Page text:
My top TV shows of 2018

Most TV I watched last year were actually shows that had come out a few years back. Basically I’ve been catching up. So for this list I just wanted to review new shows or new seasons out in 2018.

Here were my favourites.

Killing Eve

The story goes: MI5 Desk analyst Eve (Sandra Oh) gets tangled up in the hunt for a psychopathic assassin called Villanelle (Jodie Comer) in an unexpected and delicious manner. Now this show came somewhat out of nowhere accompanied with much hype, and rightly so as it’s fantastic. The writing was nuanced and inventive, but it lived or died with the performances of the two leads, Oh and Comer. The dynamic between their characters made for some of the show’s best moments. Comer in particular, astounded me – beautiful, precocious, deadly. I can’t wait to see what she does next.

Daredevil season 3

They say you should always go out on a high and, boy, did this show do so (Disney have since cancelled it, damn them). In this final season our hero Matt Murdoch aka Daredevil (Charlie Cox) finds he’s got both the rising power of Wilson Fisk aka Kingpin (Vincent D’Onofrio) to deal with, as well as the highly unstable FBI agent Ben Poindexter aka Bullseye (Wilson Bethel). All whilst he’s been stripped of his suit and is wanted by the police. So we go back to basics. After a slightly unsatisfying season two and the underwhelming first (and only) season of the Defenders, this final chapter on the devil of Hell’s Kitchen feels like a welcome return to form, anchored by strong performances from Cox, D’Onofrio and Bethel.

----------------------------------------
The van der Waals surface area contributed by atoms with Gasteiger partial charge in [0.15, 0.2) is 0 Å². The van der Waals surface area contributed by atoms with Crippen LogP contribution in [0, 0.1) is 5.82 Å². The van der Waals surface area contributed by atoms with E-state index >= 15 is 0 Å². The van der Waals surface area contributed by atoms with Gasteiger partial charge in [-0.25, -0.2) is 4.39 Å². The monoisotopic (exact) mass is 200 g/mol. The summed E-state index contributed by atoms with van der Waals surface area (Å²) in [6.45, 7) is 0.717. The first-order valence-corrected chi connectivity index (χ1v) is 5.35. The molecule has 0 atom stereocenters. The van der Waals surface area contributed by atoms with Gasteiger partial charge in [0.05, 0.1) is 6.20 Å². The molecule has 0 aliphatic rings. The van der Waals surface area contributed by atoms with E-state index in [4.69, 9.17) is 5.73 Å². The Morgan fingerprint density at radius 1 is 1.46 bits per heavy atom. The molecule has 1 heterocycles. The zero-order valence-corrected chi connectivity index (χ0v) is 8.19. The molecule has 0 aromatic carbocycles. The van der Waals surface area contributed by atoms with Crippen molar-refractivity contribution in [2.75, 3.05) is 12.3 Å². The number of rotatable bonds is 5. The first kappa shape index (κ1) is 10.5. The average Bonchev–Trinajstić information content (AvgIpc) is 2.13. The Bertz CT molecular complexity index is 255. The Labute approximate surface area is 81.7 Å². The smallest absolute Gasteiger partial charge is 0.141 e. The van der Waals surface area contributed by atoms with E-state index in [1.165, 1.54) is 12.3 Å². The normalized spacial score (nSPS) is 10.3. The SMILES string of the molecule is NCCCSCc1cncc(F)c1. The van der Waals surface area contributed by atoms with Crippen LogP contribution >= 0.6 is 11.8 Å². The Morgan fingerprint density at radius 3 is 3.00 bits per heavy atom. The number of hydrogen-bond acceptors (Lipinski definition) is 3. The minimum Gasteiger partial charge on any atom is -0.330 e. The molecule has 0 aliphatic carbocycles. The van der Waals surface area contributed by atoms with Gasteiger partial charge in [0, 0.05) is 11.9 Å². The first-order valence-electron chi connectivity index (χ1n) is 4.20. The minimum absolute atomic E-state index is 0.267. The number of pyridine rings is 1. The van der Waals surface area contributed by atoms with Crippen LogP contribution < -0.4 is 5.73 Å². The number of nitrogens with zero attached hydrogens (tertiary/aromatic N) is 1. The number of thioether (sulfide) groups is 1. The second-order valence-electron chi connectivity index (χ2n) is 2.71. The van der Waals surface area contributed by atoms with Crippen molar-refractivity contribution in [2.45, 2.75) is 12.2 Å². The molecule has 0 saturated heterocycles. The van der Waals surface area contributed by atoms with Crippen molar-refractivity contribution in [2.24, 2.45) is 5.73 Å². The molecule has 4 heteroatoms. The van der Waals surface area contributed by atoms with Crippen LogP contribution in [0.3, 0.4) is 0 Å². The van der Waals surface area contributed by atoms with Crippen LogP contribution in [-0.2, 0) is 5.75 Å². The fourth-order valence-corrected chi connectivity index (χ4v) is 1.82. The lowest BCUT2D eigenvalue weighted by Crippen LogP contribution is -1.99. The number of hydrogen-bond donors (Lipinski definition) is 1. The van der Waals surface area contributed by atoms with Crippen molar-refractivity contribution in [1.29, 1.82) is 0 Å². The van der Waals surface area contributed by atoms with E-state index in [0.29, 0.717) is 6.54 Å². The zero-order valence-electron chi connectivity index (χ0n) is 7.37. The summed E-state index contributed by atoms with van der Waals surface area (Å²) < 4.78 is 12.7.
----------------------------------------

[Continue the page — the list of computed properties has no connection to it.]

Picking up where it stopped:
The Deuce season 2

The first season of this show put the lives of pimps, escorts, bar men and the mafia in New York’s ‘deuce’ area in the late ‘70s under the microscope. It was created by the guy behind The Wire, David Simon, and it’s a show very much in that mould, following a host of characters as their lives intertwine and intersect. With season 2 they move the timeline on five years to the point where some of the characters have moved beyond street walking to become porn actresses and, in the case of Candy (Maggie Gyllenhaal), a bona-fide porn director. The other character you could call a lead of the show, Vince (James Franco), now owns a nightclub, bar and massage parlour, although he’s beholden to the mob and conflicted about his line of work. As with any of Simon’s shows the way he juggles character and story is masterful, the worlds he builds feel real and the characters flawed and human. Audiences agreed and the show will be back for a third and final season.

Westworld season 2

Westworld season 1 showed us a world where a theme park exists populated by AI ‘hosts’ that are indistinguishable from people. It was like the Wild West, and rich humans could go there and live out fantasies killing the hosts and soforth. The conflict arose when the hosts began to retain memories each time they were brought back to life. Then they began to rebel. Season 1 played out across multiple timelines with multiple characters, some host some human. Season 2 continued this, but upped the ante, adding more timelines, flash backs, forwards, sideways, timelines within timelines, worlds within worlds. Imagine the films Inception and Momento had a baby and got drunk and you’re halfway there. Thoroughly confusing but still utterly compelling to the point where you begin to think that any moment they’ll lift the curtain and it’ll all make sense. But it doesn’t, and by the end you don’t much care, as the journey was such a blast.